Architect and property developer Chris Taylor has used the VELFAC composite system to create an original orangery design - an ideal addition to a historic building.

New windows refurbish an older property

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Located on the outskirts of Leek, Staffordshire, Pike Hall Farm was built in the 1800s and has recently been refurbished by owner and architect Chris Taylor. ‘Our aim was to sympathetically improve an historic property using an ‘eco house’ brief, and to extend the building’s relatively small ground floor footprint. The exposed site offers a panorama of the surrounding countryside so we also wanted to create a structure from which we could enjoy the view all year round.’

Adding Living Area
The solution was to use VELFAC composite windows (also installed throughout the property) to create a stunning, single story orangery running across the rear of the farmhouse building which - at 3.8m by 5.3m - adds around 45 per cent extra living area to the ground floor. The orangery features full height windows to the front aspect, installed in combination with a bi-parting glazed patio door. Frameless corner units run round to meet further full height glazing set on dwarf walls, together with an integrated ‘air lock’ porch to one side.

Keep Cold Air Out
A zinc roof with roof light, set at a three degree pitch, floats above the orangery with runoff managed using rain chains set within perspex pipes. The roof deliberately over sails the structure to provide shade, which could be augmented in future by motorised blinds fixed to the interior. The offset porch, which leads into the house, creates a space for muddy boots, and prevents cold air and draughts entering the interior, while the orangery is accessed from the main house by glazed internal VELFAC doors.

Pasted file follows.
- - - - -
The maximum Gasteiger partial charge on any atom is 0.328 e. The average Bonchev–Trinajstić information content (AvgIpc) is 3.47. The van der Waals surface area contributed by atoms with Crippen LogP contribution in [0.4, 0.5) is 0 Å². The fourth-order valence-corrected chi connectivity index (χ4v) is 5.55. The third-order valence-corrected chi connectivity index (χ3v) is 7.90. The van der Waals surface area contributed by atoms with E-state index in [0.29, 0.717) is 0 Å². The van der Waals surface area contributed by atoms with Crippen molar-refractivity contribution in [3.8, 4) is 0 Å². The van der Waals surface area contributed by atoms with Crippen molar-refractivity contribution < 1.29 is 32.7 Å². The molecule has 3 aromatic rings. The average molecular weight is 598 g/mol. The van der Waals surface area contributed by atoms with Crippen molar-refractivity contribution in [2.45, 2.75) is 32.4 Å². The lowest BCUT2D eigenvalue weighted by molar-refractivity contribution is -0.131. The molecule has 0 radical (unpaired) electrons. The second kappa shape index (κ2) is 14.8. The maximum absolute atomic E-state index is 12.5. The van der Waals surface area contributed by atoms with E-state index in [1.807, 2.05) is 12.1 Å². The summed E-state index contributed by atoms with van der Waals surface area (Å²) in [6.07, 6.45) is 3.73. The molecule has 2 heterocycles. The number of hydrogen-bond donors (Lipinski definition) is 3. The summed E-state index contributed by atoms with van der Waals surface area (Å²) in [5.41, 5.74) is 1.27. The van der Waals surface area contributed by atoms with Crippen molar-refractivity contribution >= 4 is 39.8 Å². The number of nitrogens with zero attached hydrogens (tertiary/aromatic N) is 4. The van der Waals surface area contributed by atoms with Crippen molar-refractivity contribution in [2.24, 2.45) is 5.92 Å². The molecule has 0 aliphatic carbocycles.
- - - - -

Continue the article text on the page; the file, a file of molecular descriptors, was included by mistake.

Combining Insulation and Architecture
‘I opted for the VELFAC system because it is a ‘true’ composite, renowned for its quality and guaranteed levels of insulation, as well as proven resistance to extreme weather conditions – essential for such an exposed structure,’ explains Chris. 'We specified triple-glazed units for maximum insulation, paying close attention to the air tightness, and to construction detailing in order to avoid any cold bridging. We chose off-white as a finish for both external aluminium and inner pine frames, and the strong vertical frame repeats the distinctive single vertical mullions which we used in the VELFAC windows installed across the main building. This, in turn, reflects the historic local architecture, where silk weavers used large windows with minimal frame designs in order to fill their workrooms with natural light.’

More Daylight while meeting Regulations
The Pikehall Farm orangery is a highly stylish, elegant yet practical addition to the old building: ‘It is amazingly comfortable, whatever the weather, and always flooded with light,’ says Chris. ‘The orangery met the current permitted development regulations, and so is the type of structure which could be replicated in many other properties. We also opted to ‘seal’ the orangery with an internal glazed door in order to meet building regulations more easily, but given the insulation performance of the VELFAC range such a door is not always needed, and a similar structure could be used to add a seamless extension to an interior space.’ 

Sector: Private house / extension / renovation

Architect: Chris Taylor (owner)

Specified for:

  • ‘True’ composite construction
  • Energy efficiency
  • Design versatility
  • Contemporary style
  • Bi-parting door

You can download this case study here.